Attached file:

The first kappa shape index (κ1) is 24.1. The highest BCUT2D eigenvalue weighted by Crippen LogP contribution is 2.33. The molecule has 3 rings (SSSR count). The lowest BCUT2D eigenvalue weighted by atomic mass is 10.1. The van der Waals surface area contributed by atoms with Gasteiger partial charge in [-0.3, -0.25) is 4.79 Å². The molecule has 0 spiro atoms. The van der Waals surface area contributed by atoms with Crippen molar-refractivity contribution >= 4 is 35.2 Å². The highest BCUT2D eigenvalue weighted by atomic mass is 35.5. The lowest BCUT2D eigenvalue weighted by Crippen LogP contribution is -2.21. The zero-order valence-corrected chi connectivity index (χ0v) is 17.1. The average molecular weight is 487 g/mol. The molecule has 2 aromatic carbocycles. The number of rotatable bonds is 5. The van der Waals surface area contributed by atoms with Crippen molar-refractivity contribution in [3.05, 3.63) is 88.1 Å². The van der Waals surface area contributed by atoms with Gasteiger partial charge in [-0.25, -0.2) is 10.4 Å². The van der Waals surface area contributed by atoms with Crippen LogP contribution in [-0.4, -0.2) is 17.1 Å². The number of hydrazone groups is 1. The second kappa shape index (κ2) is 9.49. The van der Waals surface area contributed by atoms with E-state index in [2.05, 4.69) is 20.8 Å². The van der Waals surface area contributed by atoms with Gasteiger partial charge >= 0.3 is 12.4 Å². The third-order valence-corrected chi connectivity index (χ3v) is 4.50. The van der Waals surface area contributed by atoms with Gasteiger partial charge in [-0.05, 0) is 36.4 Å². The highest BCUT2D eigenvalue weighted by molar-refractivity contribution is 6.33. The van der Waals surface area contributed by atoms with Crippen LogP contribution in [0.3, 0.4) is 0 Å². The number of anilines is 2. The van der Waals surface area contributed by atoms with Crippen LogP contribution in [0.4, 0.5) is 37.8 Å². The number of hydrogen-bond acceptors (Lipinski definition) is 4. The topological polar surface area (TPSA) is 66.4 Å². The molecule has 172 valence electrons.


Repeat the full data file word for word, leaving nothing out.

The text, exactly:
The first kappa shape index (κ1) is 24.1. The highest BCUT2D eigenvalue weighted by Crippen LogP contribution is 2.33. The molecule has 3 rings (SSSR count). The lowest BCUT2D eigenvalue weighted by atomic mass is 10.1. The van der Waals surface area contributed by atoms with Gasteiger partial charge in [-0.3, -0.25) is 4.79 Å². The molecule has 0 spiro atoms. The van der Waals surface area contributed by atoms with Crippen molar-refractivity contribution >= 4 is 35.2 Å². The highest BCUT2D eigenvalue weighted by atomic mass is 35.5. The lowest BCUT2D eigenvalue weighted by Crippen LogP contribution is -2.21. The zero-order valence-corrected chi connectivity index (χ0v) is 17.1. The average molecular weight is 487 g/mol. The molecule has 2 aromatic carbocycles. The number of rotatable bonds is 5. The van der Waals surface area contributed by atoms with Crippen molar-refractivity contribution in [3.05, 3.63) is 88.1 Å². The van der Waals surface area contributed by atoms with Gasteiger partial charge in [-0.25, -0.2) is 10.4 Å². The van der Waals surface area contributed by atoms with Crippen LogP contribution in [-0.4, -0.2) is 17.1 Å². The number of hydrazone groups is 1. The second kappa shape index (κ2) is 9.49. The van der Waals surface area contributed by atoms with E-state index in [2.05, 4.69) is 20.8 Å². The van der Waals surface area contributed by atoms with Gasteiger partial charge >= 0.3 is 12.4 Å². The third-order valence-corrected chi connectivity index (χ3v) is 4.50. The van der Waals surface area contributed by atoms with Gasteiger partial charge in [-0.05, 0) is 36.4 Å². The highest BCUT2D eigenvalue weighted by molar-refractivity contribution is 6.33. The van der Waals surface area contributed by atoms with Crippen LogP contribution in [0.3, 0.4) is 0 Å². The number of anilines is 2. The van der Waals surface area contributed by atoms with Crippen LogP contribution in [0.4, 0.5) is 37.8 Å². The number of hydrogen-bond acceptors (Lipinski definition) is 4. The topological polar surface area (TPSA) is 66.4 Å². The molecule has 172 valence electrons.